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Stop-and-frisk makes youth distrust police, crime goes unreported: report

A new report suggests that stop-and-frisk has some troubling consequences for public safety — especially the safety of young people.

An NYPD police officer standing in front of a group of cops. A new study by the Vera Institute for Justice suggests that growing up with stop-and-frisk makes young New Yorkers less likely to go to the police for help when they're in trouble.
Credit: Getty Images

A new report from the Vera Institute for Justice found that young New Yorkers who have experienced stop-and-frisk often categorically distrust police.

The report posits that this distrust poses a serious threat to public safety, as New York youth are apparently less likely to report crime, even when they are the victims.

According to the Vera Institute, at least half of all stops involve youth between the ages of 13 and 25. Their study surveyed nearly 500 youth in neighborhoods with heavy police presence, such as East New York, Bedford-Stuyvesant and the South Bronx.

Out of the survey participants, 8 out of 10 reported being stopped more than once in their lifetime. 44 percent reported being stopped at least nine times, and some reported upwards of 20 stops.

26 percent of the youth said that officers displayed a weapon during their stop. 70 percent had been frisked, and nearly half reported being threatened or even experience physical force at the hands of police officers.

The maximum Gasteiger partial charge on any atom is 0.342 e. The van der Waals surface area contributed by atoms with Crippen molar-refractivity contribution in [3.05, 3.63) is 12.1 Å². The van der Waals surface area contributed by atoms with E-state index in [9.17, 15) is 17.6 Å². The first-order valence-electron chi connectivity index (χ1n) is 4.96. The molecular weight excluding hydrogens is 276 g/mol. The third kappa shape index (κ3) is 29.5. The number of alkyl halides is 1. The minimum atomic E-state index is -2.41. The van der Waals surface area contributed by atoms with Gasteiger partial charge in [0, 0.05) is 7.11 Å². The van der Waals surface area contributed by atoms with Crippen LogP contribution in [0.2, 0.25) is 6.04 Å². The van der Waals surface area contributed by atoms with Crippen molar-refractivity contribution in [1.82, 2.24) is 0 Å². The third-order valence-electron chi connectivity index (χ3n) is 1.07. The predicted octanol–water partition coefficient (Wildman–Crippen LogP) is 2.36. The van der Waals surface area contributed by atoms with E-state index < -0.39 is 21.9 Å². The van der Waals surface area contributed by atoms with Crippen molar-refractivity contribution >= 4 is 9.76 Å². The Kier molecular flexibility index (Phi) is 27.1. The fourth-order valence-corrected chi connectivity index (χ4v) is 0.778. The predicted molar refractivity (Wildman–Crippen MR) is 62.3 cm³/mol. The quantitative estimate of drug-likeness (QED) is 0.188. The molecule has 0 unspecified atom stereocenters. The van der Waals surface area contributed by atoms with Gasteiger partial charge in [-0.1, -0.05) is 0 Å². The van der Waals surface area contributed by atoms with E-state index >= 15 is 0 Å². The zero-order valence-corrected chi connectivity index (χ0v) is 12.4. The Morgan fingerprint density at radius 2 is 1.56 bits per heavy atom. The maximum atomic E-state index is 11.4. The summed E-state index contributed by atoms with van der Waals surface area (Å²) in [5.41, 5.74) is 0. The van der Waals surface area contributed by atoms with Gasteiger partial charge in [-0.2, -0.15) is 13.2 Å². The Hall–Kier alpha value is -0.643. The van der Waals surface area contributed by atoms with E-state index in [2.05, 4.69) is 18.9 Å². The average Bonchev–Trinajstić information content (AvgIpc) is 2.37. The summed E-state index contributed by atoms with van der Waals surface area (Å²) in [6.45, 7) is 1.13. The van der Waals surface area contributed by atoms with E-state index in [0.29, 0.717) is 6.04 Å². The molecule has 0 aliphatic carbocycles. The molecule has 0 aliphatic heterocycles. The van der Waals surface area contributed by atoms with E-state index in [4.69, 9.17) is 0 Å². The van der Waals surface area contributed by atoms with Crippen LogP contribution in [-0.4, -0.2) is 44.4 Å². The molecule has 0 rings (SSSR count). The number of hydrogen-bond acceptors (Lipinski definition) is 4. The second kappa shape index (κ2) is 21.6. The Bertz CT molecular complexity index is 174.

The Vera Institute results suggested that a lack of communication may be at the root of the perception that stops are unwarranted: less than a third of all survey respondents reported having ever been told why they were stopped. 51 percent believed they were targeted or treated worse because of their race or ethnicity, and 61 percent believed the way police interacted with them was because of their age.

Almost 90 percent said people in their neighborhood don't trust the police and — perhaps most troubling — that they themselves would not feel comfortable seeking help from a police officer if they were in trouble. Less than half said they would report a violent crime in which they were the victim — and survey results suggested that stops increased that sentiment: someone who reported being stopped seven times in the last year was apparently 48 percent less likely than someone who had been stopped only once to contact police if they were a victim of a violent crime.

Follow Danielle Tcholakian on Twitter @danielleiat

 
 
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